Climate sensitivity to rising CO2 levels still uncertain
mongabay.com
October 25, 2007




Climate sensitivity to increasing concentrations of greenhouse gases is still largely uncertain and researchers will likely not be able to further refine their estimates on future climate scenarios, say two University of Washington scientists writing in this week's issue of the journal Science.

The scientists, Dr. Gerard Roe and Dr. Marcia Baker, "believe the uncertainty remains so high because the climate system itself is very sensitive to a variety of factors, such as increased greenhouse gases or a higher concentration of atmospheric particles that reflect sunlight back into space," according to a statement from the University of Washington.

"Uncertainty and sensitivity have to go hand in hand. They're inextricable," said Gerard Roe, an associate professor of Earth and space sciences. "We're used to systems in which reducing the uncertainty in the physics means reducing the uncertainty in the response by about the same proportion. But that's not how climate change works."

The researchers say that processes in the climate system can amplify or subdue the response of climate to rising carbon dioxide concentrations. For example, a warmer atmosphere will hold more water vapor -- itself a greenhouse gas -- amplifying the effect on temperature caused by the original rise in carbon dioxide concentrations. Roe and Baker say such effects could boost global temperatures by 5 degrees Fahrenheit or more over the projected 2.2-degree rise in temperatures resulting from a doubling of pre-Industrial Revolution CO2 levels.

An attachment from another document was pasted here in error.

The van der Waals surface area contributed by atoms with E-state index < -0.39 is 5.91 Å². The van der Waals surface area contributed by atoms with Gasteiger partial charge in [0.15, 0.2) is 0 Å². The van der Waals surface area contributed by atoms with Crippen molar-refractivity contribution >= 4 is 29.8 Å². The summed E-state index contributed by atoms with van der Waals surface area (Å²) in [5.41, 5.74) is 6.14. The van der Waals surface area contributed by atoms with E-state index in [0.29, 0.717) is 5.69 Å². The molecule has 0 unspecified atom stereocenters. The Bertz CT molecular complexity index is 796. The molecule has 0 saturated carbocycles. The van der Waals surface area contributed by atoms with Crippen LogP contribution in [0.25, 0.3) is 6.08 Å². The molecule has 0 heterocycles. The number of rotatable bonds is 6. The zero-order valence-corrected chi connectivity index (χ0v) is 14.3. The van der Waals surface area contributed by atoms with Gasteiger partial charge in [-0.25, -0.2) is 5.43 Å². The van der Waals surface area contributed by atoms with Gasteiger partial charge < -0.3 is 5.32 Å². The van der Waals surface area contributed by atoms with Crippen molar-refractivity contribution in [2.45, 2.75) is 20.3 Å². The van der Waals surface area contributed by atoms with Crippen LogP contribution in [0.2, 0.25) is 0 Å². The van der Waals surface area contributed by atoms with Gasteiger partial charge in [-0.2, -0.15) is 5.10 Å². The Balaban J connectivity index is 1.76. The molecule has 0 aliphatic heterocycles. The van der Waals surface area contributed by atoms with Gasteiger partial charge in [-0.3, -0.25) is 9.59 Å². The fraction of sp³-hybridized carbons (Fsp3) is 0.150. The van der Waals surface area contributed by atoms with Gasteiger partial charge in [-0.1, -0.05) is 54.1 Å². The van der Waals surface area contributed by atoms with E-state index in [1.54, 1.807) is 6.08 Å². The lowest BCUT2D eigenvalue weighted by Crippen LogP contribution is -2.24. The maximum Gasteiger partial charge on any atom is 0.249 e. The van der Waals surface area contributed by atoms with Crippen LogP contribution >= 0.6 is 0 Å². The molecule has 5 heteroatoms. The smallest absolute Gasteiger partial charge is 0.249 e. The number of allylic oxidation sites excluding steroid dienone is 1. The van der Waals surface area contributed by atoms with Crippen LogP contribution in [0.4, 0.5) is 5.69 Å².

To improve forecasts, Roe and Baker have devised an equation to help climate modelers "understand built-in uncertainties so that the researchers can get meaningful results after running a climate model just a few times, rather than having to run it several thousand times and adjust various climate factors each time".

"It's a yardstick against which one can test climate models," Roe said.

The new equation suggests that while possible, extreme climate change forecast by some models, is unlikely to occur. Nevertheless, the researchers say that reducing emissions is important to reducing the risk of worst-case scenarios.

"If all we do is stabilize concentrations, then we will still be risking the highest temperature change shown in the models," said Roe.

This article is based on news releases from Science and the University of Washington.





CITATION:
mongabay.com (October 25, 2007).

Climate sensitivity to rising CO2 levels still uncertain.

http://news.mongabay.com/2007/1025-climate.html